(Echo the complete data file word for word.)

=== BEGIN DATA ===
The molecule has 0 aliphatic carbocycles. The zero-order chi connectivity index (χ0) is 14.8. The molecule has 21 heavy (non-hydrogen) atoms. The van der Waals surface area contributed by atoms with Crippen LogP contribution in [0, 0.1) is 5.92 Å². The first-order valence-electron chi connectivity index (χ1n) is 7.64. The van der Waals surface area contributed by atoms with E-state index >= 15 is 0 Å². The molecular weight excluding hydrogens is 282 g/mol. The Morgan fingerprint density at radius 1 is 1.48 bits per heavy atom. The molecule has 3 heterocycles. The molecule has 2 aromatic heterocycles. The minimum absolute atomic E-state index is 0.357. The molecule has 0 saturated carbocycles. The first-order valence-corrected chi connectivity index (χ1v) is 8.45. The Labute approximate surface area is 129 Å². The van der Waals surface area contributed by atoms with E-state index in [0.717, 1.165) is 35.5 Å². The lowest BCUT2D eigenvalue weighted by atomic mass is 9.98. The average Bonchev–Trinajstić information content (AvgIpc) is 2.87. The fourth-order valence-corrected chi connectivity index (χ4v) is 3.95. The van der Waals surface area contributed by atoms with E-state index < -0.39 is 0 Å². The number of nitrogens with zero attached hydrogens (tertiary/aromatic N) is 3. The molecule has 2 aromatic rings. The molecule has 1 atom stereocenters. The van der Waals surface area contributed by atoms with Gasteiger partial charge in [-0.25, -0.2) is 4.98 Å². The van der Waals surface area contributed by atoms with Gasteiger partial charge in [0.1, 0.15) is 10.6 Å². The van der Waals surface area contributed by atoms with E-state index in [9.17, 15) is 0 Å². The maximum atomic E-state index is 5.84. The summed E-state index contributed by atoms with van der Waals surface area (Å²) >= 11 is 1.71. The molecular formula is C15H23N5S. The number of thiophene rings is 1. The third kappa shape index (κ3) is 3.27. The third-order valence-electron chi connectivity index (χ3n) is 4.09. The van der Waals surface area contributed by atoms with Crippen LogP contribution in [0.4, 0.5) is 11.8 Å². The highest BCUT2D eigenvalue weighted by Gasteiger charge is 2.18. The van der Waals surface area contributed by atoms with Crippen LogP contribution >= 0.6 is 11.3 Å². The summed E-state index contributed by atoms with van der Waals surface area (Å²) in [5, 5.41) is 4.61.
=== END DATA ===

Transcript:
The molecule has 0 aliphatic carbocycles. The zero-order chi connectivity index (χ0) is 14.8. The molecule has 21 heavy (non-hydrogen) atoms. The van der Waals surface area contributed by atoms with Crippen LogP contribution in [0, 0.1) is 5.92 Å². The first-order valence-electron chi connectivity index (χ1n) is 7.64. The van der Waals surface area contributed by atoms with E-state index >= 15 is 0 Å². The molecular weight excluding hydrogens is 282 g/mol. The Morgan fingerprint density at radius 1 is 1.48 bits per heavy atom. The molecule has 3 heterocycles. The molecule has 2 aromatic heterocycles. The minimum absolute atomic E-state index is 0.357. The molecule has 0 saturated carbocycles. The first-order valence-corrected chi connectivity index (χ1v) is 8.45. The Labute approximate surface area is 129 Å². The van der Waals surface area contributed by atoms with E-state index in [0.717, 1.165) is 35.5 Å². The lowest BCUT2D eigenvalue weighted by atomic mass is 9.98. The average Bonchev–Trinajstić information content (AvgIpc) is 2.87. The fourth-order valence-corrected chi connectivity index (χ4v) is 3.95. The van der Waals surface area contributed by atoms with E-state index < -0.39 is 0 Å². The number of nitrogens with zero attached hydrogens (tertiary/aromatic N) is 3. The molecule has 2 aromatic rings. The molecule has 1 atom stereocenters. The van der Waals surface area contributed by atoms with Gasteiger partial charge in [-0.25, -0.2) is 4.98 Å². The van der Waals surface area contributed by atoms with Gasteiger partial charge in [0.1, 0.15) is 10.6 Å². The van der Waals surface area contributed by atoms with E-state index in [9.17, 15) is 0 Å². The maximum atomic E-state index is 5.84. The summed E-state index contributed by atoms with van der Waals surface area (Å²) >= 11 is 1.71. The molecular formula is C15H23N5S. The number of thiophene rings is 1. The third kappa shape index (κ3) is 3.27. The third-order valence-electron chi connectivity index (χ3n) is 4.09. The van der Waals surface area contributed by atoms with Crippen LogP contribution in [0.4, 0.5) is 11.8 Å². The highest BCUT2D eigenvalue weighted by Gasteiger charge is 2.18. The van der Waals surface area contributed by atoms with Crippen LogP contribution >= 0.6 is 11.3 Å². The summed E-state index contributed by atoms with van der Waals surface area (Å²) in [5, 5.41) is 4.61.